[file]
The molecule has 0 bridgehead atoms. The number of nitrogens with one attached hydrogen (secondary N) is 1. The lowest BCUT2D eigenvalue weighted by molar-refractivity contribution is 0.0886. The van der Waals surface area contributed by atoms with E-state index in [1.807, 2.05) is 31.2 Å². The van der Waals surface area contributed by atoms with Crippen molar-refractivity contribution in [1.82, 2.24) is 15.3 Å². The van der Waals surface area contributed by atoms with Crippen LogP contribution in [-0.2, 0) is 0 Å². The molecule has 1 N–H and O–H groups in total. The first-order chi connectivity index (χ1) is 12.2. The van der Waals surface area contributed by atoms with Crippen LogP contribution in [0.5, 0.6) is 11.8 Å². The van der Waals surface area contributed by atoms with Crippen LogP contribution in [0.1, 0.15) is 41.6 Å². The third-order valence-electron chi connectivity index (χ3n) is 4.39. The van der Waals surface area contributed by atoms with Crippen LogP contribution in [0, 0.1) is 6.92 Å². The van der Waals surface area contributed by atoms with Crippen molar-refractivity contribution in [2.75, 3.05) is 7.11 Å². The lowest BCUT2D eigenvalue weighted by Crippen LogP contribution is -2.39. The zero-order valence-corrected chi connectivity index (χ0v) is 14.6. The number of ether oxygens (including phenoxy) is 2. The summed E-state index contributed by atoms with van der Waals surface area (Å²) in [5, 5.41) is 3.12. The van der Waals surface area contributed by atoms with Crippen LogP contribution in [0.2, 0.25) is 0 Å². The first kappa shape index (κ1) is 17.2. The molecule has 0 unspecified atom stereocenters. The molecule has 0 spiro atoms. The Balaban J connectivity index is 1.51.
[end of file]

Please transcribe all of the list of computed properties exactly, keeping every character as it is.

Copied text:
The molecule has 0 bridgehead atoms. The number of nitrogens with one attached hydrogen (secondary N) is 1. The lowest BCUT2D eigenvalue weighted by molar-refractivity contribution is 0.0886. The van der Waals surface area contributed by atoms with E-state index in [1.807, 2.05) is 31.2 Å². The van der Waals surface area contributed by atoms with Crippen molar-refractivity contribution in [1.82, 2.24) is 15.3 Å². The van der Waals surface area contributed by atoms with Crippen LogP contribution in [-0.2, 0) is 0 Å². The molecule has 1 N–H and O–H groups in total. The first-order chi connectivity index (χ1) is 12.2. The van der Waals surface area contributed by atoms with Crippen LogP contribution in [0.5, 0.6) is 11.8 Å². The van der Waals surface area contributed by atoms with Crippen LogP contribution in [0.1, 0.15) is 41.6 Å². The third-order valence-electron chi connectivity index (χ3n) is 4.39. The van der Waals surface area contributed by atoms with Crippen LogP contribution in [0, 0.1) is 6.92 Å². The van der Waals surface area contributed by atoms with Crippen molar-refractivity contribution in [2.75, 3.05) is 7.11 Å². The lowest BCUT2D eigenvalue weighted by Crippen LogP contribution is -2.39. The zero-order valence-corrected chi connectivity index (χ0v) is 14.6. The number of ether oxygens (including phenoxy) is 2. The summed E-state index contributed by atoms with van der Waals surface area (Å²) in [5, 5.41) is 3.12. The van der Waals surface area contributed by atoms with Crippen LogP contribution in [0.2, 0.25) is 0 Å². The first kappa shape index (κ1) is 17.2. The molecule has 0 unspecified atom stereocenters. The molecule has 0 spiro atoms. The Balaban J connectivity index is 1.51.